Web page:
LOWELL, Mich. — The City of Lowell is looking to the community to help fund necessary road repairs. 

On Tuesday, Nov. 5, residents will be asked to consider a ballot proposal allowing the city to collect an income tax in order to make those repairs.

According to the City of Lowell, other options have been reviewed including the elimination, closure or sale of some current programs and assets such as eliminating the police department, closing the Kent District Library branch and selling Lowell Light & Power, before approving the income tax ballot proposal. 

The income tax would be 1% of adjusted gross income from residents and businesses and 0.5% of adjusted gross income from non-residents. The tax income would be collected for 15 years, beginning January 1, 2020.

“It’s no secret: street conditions in the City are at an all-time low,” said City Manager Mike Burns. “Yet current revenue does not support the significant investment needed to reverse this trend and improve our streets.

“We get regular calls and complaints from residents, business owners and visitors about how tough it is to drive through our community. The city researched a number of funding sources, but ultimately choose an income tax rather than a dedicated street millage. In most instances, we believe this will be a less costly way to raise the additional funds needed to fix Lowell roads.”

"91 percent of our roads are fair or poor, of that 91 percent, 67 percent are poor," says Burns.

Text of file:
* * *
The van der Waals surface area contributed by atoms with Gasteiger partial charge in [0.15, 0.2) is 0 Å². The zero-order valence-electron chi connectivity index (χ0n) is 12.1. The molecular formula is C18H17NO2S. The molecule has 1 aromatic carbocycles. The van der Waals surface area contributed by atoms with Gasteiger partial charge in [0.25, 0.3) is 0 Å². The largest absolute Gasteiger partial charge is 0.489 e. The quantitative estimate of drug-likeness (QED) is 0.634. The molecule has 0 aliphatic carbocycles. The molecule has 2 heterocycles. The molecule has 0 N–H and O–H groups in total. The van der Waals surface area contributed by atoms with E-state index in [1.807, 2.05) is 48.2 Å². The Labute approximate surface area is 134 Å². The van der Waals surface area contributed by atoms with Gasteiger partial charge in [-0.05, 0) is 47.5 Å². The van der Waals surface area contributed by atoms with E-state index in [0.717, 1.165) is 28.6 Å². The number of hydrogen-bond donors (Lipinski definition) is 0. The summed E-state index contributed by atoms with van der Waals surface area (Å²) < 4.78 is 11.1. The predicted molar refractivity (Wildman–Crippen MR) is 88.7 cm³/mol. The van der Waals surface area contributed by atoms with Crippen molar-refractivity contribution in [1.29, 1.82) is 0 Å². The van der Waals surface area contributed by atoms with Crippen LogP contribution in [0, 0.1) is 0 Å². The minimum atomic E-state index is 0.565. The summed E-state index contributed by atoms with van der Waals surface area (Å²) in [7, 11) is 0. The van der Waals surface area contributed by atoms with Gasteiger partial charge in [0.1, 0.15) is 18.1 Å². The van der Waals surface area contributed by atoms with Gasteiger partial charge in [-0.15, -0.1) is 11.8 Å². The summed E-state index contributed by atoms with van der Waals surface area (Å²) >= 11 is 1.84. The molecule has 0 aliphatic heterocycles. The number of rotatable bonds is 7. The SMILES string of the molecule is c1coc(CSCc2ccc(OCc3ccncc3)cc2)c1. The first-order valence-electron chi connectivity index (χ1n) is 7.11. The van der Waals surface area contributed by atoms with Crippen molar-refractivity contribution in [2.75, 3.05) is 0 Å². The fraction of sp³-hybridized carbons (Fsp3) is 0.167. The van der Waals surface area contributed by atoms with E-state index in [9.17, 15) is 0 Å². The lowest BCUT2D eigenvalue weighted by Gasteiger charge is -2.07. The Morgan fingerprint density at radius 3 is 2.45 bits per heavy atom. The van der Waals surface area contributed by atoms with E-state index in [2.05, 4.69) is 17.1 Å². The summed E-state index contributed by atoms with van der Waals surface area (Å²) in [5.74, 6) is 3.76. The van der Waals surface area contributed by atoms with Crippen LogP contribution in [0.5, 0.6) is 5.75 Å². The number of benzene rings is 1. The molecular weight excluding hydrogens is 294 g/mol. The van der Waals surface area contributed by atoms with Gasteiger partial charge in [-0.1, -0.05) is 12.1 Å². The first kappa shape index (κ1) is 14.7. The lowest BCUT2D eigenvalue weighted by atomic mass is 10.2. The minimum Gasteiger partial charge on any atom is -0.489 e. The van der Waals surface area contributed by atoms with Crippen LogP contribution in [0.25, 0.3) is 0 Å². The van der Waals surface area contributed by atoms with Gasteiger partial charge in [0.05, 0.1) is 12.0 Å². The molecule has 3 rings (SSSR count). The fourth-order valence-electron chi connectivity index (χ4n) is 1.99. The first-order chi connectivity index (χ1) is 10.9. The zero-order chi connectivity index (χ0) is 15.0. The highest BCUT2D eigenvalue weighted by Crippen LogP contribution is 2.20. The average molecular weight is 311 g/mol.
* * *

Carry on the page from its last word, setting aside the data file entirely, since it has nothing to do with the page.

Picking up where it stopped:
Retirement income for seniors, along with military pay, unemployment benefits, welfare relief, tax refunds and other types of income, would be exempt from the tax. According to the city, property owners exempt from paying income tax will see a significant reduction in their tax burden as the city plans to reduce property taxes.

Of the approximately $1.2 million raised via an income tax, the city projects approximately $770,700 will be used for streets in the first year.  

“If the income tax is not passed, roads and critical infrastructure within Lowell will continue to deteriorate,” Burns said. “This request is in line with other municipalities around the state. There are 24 cities in Michigan that collect an income tax. Lowell’s proposed rates are comparable to cities of similar size in our state.”

At the end of 2034, the income tax may be extended if approved by voters. 

The City of Lowell will be holding three informational meetings at Lowell City Hall regarding the ballot proposals:

  • Sept. 18, 6 p.m.
  • Oct. 1, 10 a.m.
  • Oct. 16, 6 p.m.

For more information on the ballot proposal, including a calculator that would allow residents to evaluate their personal tax impact, visit www.lowellmi.gov

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